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Cloud outages and cloud computing breaches: Lessons learned

Recent incidents illustrate the need for redundancy and provider security reviews.

Most organizations moving assets into cloud provider environments realize it’s prudent to do a thorough risk assessment beforehand. However, even the most robust cloud infrastructure can suffer from availability and security failures. In recent months, there have been several well-publicized cloud outages and cloud computing breaches.  Cloud consumers can learn some simple lessons from these incidents.

Cloud outages demonstrate need for redundancy

Likely the most public cloud-based incidents have occurred with Amazon Web Services (AWS) In April, Amazon  experienced a widespread service outage with its Elastic Compute Cloud (EC2), bringing down a number of well-known companies’ online services, including Reddit and Foursquare. This cloud outage was caused when Amazon engineers updated network capacity in one of their Eastern U.S. “availability zones,” and a configuration error forced traffic to the wrong router, overloading it. Amazon’s Elastic Block Storage (EBS), which is a storage service for use within EC2, was directly affected by this router failure, which caused storage nodes to completely disconnect from the entire redundant Amazon network. These nodes began trying to use any available space within their immediate clusters, causing a low-level denial-of-service (DoS) scenario.

Amazon got things back on track, but suffered a second outage in August, affecting hundreds of companies like Netflix and Quora when a major data center hosting AWS services in Dublin, Ireland suffered a power failure. The incident was resolved in a relatively short time, but there are still some lessons to learn from both of these cloud outages.

Cloud customers who need a high level of availability should plan accordingly by setting up redundancy options in their cloud services design. EC2 supports the use of Elastic IPs (EIPs) -- dynamic IP addresses that can be assigned to EC2 instances. By setting up redundant architectures in different availability zones, a failure in one zone could be immediately mapped (with the same IP addresses) to the systems in the failover zone(s). These systems could actually run simultaneously as a fully redundant and cross-zone architecture, thus mimicking a true high availability (HA) design in AWS. Costs will increase with this type of architecture, particularly for data transfer between zones, but downtime will be largely mitigated even if Amazon experiences a failure in one zone. This is a very practical and realistic option for AWS customers, especially those that cannot afford any downtime for their computing assets and resources. For very large sites and interconnected infrastructures, this redundancy could be somewhat expensive, but likely less expensive than hosting a completely separate site elsewhere.

Hosting resources with multiple CSPs or hosting backups in a private cloud internally are additional options; organizations that  and don’t completely trust one CSP may want to pursue those alternatives.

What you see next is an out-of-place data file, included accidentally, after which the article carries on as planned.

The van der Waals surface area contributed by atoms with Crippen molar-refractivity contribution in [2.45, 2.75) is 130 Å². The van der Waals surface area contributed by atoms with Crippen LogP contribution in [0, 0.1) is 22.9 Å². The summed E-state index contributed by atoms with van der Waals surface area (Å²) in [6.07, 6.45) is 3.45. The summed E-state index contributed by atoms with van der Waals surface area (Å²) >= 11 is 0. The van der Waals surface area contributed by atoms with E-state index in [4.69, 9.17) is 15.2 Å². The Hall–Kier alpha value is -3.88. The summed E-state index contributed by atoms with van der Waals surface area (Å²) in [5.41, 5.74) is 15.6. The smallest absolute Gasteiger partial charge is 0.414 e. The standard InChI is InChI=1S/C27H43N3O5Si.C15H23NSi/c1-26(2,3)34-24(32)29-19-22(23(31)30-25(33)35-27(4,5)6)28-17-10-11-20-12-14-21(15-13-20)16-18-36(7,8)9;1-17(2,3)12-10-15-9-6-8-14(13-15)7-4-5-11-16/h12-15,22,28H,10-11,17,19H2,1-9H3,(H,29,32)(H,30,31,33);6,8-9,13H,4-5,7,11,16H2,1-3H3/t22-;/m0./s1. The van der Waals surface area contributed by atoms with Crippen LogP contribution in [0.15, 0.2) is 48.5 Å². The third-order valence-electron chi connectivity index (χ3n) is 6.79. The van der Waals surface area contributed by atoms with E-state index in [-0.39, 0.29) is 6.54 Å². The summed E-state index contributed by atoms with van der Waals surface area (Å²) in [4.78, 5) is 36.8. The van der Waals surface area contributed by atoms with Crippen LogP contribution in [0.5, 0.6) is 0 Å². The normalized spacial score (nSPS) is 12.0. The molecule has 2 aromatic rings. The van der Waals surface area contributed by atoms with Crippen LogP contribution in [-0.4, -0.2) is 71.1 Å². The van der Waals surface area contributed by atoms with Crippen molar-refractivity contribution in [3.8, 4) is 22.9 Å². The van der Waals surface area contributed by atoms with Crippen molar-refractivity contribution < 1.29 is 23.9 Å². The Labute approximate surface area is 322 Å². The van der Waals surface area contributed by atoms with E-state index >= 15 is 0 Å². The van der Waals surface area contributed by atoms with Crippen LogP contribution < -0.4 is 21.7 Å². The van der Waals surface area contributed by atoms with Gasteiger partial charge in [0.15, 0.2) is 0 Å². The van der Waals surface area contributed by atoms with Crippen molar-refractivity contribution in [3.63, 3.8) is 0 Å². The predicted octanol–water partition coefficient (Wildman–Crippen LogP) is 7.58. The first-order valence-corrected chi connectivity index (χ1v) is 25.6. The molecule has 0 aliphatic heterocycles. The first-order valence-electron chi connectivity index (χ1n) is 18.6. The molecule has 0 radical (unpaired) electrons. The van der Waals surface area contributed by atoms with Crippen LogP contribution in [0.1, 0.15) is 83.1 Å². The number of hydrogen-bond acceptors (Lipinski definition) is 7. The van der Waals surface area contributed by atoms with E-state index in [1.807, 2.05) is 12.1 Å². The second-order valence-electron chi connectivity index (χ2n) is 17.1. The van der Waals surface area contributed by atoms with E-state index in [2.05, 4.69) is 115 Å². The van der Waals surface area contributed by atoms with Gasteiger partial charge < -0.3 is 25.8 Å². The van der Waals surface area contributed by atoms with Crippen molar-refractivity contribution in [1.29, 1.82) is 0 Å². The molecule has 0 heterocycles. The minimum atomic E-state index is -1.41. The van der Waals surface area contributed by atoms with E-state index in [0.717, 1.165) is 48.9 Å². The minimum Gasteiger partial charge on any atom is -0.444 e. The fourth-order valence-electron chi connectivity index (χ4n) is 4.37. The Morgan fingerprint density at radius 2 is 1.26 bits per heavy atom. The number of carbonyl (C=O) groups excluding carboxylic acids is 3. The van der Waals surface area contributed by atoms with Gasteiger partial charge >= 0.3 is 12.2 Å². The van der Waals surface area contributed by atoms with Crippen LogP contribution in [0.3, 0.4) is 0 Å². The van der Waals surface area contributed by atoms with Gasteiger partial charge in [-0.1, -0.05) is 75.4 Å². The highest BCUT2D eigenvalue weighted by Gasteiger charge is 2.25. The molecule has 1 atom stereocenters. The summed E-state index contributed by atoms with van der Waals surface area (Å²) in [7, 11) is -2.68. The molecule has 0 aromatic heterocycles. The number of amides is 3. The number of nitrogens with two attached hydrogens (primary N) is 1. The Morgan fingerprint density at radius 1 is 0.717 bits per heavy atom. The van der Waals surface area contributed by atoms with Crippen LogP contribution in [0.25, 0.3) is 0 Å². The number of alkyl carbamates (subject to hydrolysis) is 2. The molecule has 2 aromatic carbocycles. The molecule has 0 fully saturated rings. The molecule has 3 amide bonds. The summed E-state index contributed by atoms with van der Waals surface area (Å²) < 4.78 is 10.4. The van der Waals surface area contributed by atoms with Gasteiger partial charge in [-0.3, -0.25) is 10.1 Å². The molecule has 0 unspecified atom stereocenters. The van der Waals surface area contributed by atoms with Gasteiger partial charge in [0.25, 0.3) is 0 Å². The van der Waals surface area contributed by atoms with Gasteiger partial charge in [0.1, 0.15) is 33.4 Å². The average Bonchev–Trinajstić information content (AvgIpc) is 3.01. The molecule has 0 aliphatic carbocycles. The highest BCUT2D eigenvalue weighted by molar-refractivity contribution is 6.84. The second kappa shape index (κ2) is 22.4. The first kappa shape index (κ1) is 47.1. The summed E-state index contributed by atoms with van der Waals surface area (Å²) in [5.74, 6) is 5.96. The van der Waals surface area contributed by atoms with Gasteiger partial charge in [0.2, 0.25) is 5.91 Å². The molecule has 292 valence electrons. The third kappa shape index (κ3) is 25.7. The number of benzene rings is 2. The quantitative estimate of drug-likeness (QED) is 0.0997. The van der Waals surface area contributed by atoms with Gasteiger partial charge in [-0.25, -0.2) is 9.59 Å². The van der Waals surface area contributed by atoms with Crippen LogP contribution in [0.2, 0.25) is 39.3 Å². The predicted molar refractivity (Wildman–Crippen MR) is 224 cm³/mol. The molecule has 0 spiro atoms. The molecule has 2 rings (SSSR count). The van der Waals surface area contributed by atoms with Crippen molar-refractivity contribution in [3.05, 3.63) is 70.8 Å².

Cloud computing breach illustrates need for CSP security reviews

Another significant cloud incident occurred in October, when hackers compromised user accounts at German cloud provider Hetzner Online.  A significant post-mortem review found Hetzner was severely deficient in properly configuring and maintaining a number of fundamental security controls. First, the site allowed logged-in users to traverse directories, reaching both other users’ content and platform files, including password files. Second, many of the passwords stored in these files were unencrypted. Although Hetzner later implemented strong 256-bit AES encryption for their passwords, the damage had already been done. In addition, it seems as though the company was only performing limited logging and also may not have been reviewing any of the logs.

The fundamental lesson to learn from this incident is that a thorough review of any CSP security program should be considered mandatory prior to doing business with a cloud provider. Most contractual stipulations will not go into a deep level of technical detail, but they should mandate  regular audits be performed against some agreed-upon set of security controls, ranging from well-known standards like ISO 27001 to regulations and compliance mandates like the PCI DSS or industry guidance such as the Cloud Security Alliance’s Cloud Controls Matrix (CCM).

The major risk inherent in cloud adoption is ceding control to an external organization, and that includes security controls. Consumers of cloud services should demand a high level of visibility and transparency into exactly what controls the providers have, as well as how they’re maintained.

About the author:
Dave Shackleford is the senior vice president of research and the chief technology officer at IANS. Dave is a SANS analyst, instructor and course author, as well as a GIAC technical director. Dave previously was the founder and principal consultant with Voodoo Security, and has consulted with hundreds of organizations in the areas of security, regulatory compliance and network architecture and engineering. Dave is a former QSA with several years' experience performing PCI assessments. He is a VMware vExpert, and has extensive experience designing and configuring secure virtualized infrastructures. Dave previously was CSO for Configuresoft, CTO for the Center for Internet Security, and has also worked as a security architect, analyst, and manager for several Fortune 500 companies.

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